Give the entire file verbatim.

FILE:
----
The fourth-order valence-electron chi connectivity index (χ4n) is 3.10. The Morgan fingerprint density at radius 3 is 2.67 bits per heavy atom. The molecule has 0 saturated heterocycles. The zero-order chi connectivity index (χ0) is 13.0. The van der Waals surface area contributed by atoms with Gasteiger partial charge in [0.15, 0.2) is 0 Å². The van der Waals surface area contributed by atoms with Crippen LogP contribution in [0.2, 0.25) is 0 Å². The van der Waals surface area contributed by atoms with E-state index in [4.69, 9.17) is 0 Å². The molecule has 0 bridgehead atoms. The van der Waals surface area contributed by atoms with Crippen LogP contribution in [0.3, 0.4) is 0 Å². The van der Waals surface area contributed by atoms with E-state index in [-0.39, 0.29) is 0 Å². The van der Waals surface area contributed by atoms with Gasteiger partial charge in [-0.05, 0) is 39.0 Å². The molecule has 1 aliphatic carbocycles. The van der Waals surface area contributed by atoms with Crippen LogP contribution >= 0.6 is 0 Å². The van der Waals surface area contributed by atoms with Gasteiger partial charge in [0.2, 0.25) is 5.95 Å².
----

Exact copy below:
The fourth-order valence-electron chi connectivity index (χ4n) is 3.10. The Morgan fingerprint density at radius 3 is 2.67 bits per heavy atom. The molecule has 0 saturated heterocycles. The zero-order chi connectivity index (χ0) is 13.0. The van der Waals surface area contributed by atoms with Gasteiger partial charge in [0.15, 0.2) is 0 Å². The van der Waals surface area contributed by atoms with Crippen LogP contribution in [0.2, 0.25) is 0 Å². The van der Waals surface area contributed by atoms with E-state index in [4.69, 9.17) is 0 Å². The molecule has 0 bridgehead atoms. The van der Waals surface area contributed by atoms with Crippen LogP contribution in [0.3, 0.4) is 0 Å². The van der Waals surface area contributed by atoms with E-state index in [-0.39, 0.29) is 0 Å². The van der Waals surface area contributed by atoms with Gasteiger partial charge in [-0.05, 0) is 39.0 Å². The molecule has 1 aliphatic carbocycles. The van der Waals surface area contributed by atoms with Crippen LogP contribution >= 0.6 is 0 Å². The van der Waals surface area contributed by atoms with Gasteiger partial charge in [0.2, 0.25) is 5.95 Å².